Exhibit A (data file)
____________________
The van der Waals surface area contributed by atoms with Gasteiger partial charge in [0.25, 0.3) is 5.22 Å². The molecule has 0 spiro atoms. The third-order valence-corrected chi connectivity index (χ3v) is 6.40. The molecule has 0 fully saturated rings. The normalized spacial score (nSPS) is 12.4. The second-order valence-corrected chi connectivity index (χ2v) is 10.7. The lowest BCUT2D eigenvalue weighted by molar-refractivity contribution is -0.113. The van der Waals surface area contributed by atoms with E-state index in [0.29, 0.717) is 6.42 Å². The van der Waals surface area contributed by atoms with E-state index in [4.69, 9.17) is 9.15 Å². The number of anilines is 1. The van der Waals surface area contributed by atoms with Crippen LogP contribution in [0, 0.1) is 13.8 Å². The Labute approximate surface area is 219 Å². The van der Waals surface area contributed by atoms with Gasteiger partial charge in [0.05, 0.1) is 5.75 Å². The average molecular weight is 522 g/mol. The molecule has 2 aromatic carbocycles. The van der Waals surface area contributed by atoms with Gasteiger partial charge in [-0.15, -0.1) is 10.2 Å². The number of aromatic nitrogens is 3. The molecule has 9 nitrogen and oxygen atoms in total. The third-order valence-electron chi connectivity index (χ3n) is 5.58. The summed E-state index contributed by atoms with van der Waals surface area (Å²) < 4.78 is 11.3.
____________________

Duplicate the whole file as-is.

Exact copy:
The van der Waals surface area contributed by atoms with Gasteiger partial charge in [0.25, 0.3) is 5.22 Å². The molecule has 0 spiro atoms. The third-order valence-corrected chi connectivity index (χ3v) is 6.40. The molecule has 0 fully saturated rings. The normalized spacial score (nSPS) is 12.4. The second-order valence-corrected chi connectivity index (χ2v) is 10.7. The lowest BCUT2D eigenvalue weighted by molar-refractivity contribution is -0.113. The van der Waals surface area contributed by atoms with E-state index in [0.29, 0.717) is 6.42 Å². The van der Waals surface area contributed by atoms with E-state index in [4.69, 9.17) is 9.15 Å². The number of anilines is 1. The van der Waals surface area contributed by atoms with Crippen LogP contribution in [0, 0.1) is 13.8 Å². The Labute approximate surface area is 219 Å². The van der Waals surface area contributed by atoms with Gasteiger partial charge in [0.05, 0.1) is 5.75 Å². The average molecular weight is 522 g/mol. The molecule has 2 aromatic carbocycles. The van der Waals surface area contributed by atoms with Gasteiger partial charge in [-0.15, -0.1) is 10.2 Å². The number of aromatic nitrogens is 3. The molecule has 9 nitrogen and oxygen atoms in total. The third-order valence-electron chi connectivity index (χ3n) is 5.58. The summed E-state index contributed by atoms with van der Waals surface area (Å²) < 4.78 is 11.3.